Clement: “It’s Bret and I.”

McKenzie: “The whole band.”

Clement: “And we have a friend, Nigel, who plays cello. He fills out the music a little bit.”

McKenzie: “We call him the New Zealand Symphony Orchestra.”

They’re also surrounded by instruments: guitars, basses, omnichords, pianos – and recorders, for the inevitable recorder wig-out.

“We’ve now also got chimes and the vibraslap,” says McKenzie. “Do you know what a vibraslap is? It’s like an instrument from a cartoon sound effect. It’s a bit like a rattlesnake."

Clement: “You’ll know it.”

McKenzie: “Do you ever get a ruler and whack it against a table? It’s like that.”

It features on their country track The Ballad of Stana. In keeping with their talents, it's less of a send-up of a genre than a comedic emulation – if there was an instrumental version, it would still hold its own. That's also the case with Deana and Ian, which would be a highlight in a Kasabian or Arctic Monkeys setlist if it weren't about an office shag.

Support slots

As with previous tours, fellow musical comedian David O’Doherty takes a few support slots.

“The first Edinburgh festival we did, we became friends with him,” says Clement. “He was on as part of an Irish show with Tara Flynn and Kevin Gildea. We gave them flyers to come to our show, and he came and liked it. He was one of the first people to tell his audience to see our show.”

David O'Doherty put us up when we were in Dublin. It feels like such a long time ago. He showed us the sights but I don't remember what they were. Bono's house?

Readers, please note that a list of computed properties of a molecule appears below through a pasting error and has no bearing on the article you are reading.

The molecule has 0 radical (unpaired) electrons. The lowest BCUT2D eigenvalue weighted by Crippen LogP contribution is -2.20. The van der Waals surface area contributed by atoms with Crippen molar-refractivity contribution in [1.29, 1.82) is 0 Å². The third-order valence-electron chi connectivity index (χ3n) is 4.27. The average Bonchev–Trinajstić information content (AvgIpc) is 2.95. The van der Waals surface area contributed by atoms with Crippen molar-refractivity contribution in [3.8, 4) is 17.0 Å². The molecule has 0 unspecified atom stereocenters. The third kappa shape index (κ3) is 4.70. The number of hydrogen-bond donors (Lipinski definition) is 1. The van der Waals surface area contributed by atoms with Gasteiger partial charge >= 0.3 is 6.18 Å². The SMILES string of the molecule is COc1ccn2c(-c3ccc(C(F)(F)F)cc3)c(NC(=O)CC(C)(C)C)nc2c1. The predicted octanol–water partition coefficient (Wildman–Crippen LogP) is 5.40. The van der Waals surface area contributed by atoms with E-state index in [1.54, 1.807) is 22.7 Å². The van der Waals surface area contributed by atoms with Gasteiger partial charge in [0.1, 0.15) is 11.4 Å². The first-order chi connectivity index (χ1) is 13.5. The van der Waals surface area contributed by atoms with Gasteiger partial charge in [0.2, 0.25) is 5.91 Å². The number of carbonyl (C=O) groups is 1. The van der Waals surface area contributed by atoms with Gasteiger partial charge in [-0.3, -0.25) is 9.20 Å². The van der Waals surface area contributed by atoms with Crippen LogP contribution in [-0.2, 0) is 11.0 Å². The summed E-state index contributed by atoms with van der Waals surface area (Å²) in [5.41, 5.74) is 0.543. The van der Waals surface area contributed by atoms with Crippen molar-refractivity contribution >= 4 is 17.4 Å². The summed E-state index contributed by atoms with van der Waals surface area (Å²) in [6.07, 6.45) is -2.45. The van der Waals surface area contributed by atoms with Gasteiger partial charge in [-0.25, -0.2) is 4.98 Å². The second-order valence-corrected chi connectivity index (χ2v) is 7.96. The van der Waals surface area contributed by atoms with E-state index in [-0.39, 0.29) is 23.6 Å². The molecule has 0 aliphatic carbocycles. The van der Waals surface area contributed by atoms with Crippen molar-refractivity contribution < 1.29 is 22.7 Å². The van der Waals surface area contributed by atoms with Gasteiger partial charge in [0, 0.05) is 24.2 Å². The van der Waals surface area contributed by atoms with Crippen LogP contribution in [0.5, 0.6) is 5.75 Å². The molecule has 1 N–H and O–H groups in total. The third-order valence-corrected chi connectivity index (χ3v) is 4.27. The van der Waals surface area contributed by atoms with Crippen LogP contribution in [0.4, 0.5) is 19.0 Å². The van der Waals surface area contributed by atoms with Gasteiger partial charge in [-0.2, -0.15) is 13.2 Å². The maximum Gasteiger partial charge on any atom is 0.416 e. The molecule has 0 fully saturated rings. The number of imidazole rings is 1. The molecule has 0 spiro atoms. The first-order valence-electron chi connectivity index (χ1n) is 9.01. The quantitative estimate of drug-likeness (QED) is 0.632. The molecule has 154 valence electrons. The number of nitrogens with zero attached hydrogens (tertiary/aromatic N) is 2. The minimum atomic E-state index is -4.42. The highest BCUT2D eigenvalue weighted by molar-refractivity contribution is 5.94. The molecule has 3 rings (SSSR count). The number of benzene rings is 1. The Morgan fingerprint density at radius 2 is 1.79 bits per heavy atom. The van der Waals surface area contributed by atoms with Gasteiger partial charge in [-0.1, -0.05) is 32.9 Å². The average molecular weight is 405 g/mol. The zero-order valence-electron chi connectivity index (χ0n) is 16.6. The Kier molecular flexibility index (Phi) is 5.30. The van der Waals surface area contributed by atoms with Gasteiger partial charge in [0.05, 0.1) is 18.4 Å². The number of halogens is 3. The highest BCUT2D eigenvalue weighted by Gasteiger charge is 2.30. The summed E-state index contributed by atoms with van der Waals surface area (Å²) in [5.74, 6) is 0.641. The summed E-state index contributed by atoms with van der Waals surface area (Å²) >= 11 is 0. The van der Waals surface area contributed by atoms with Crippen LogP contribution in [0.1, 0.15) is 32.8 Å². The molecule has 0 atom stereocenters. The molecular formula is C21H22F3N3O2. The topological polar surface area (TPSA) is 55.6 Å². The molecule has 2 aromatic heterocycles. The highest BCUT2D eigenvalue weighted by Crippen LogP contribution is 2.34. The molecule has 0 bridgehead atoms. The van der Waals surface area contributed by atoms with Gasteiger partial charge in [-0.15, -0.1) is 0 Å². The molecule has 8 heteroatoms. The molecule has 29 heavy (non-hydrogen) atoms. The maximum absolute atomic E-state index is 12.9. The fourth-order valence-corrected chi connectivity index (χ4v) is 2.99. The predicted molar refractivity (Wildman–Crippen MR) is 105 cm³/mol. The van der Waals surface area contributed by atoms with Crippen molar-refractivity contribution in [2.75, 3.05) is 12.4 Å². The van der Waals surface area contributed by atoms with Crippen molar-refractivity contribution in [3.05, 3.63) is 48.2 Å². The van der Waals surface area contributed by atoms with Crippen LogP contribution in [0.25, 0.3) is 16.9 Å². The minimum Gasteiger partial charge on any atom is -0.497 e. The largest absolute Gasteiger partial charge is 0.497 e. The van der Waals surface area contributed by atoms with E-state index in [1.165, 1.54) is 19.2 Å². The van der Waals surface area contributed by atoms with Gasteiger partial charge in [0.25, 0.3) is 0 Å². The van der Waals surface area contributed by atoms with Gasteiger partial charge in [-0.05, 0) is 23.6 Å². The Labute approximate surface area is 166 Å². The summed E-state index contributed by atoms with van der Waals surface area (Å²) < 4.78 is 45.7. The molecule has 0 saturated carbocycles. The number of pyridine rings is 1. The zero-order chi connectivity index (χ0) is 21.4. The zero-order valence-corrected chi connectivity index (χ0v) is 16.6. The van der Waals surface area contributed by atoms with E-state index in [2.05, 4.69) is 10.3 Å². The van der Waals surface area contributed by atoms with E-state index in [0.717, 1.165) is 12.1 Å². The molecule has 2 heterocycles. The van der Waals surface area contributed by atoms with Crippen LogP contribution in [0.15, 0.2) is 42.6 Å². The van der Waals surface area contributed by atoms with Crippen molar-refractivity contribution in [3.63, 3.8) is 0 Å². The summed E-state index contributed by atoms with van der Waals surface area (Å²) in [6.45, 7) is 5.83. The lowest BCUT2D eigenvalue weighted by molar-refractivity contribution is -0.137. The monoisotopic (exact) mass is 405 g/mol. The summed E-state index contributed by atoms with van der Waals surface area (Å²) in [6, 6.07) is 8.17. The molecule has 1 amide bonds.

McKenzie: “Since then we’ve become really good friends, and we just like hanging out with him. We share a musical sensibility. He does songs as well, which is quite rare, so we help each other out.”

Clement: “I stayed at his house in Dublin. Were you staying there as well?”

McKenzie: “Yeah, he put us up when we were there. It feels like such a long time ago. He showed us the sights but I don’t remember what they were. Bono’s house?”

After the tour they’ll return to their other projects, of which there are many.

For Clement, his attention will be on spin-offs from What We Do in the Shadows. "We've finished Wellington Paranormal, which is a six-part show in New Zealand that follows the cops in the film – a man and a woman," he grins. "We've made the first series, and that will come out in June or July.

"Then there's an American series, which is more of an adaptation. It's about another house where they also have vampires. There are three British people in the cast for that: Kayvan Novak, Matt Berry and Natasia Demetriou. We've only made the pilot, so we need to give them [FX] the edit and see if they want it."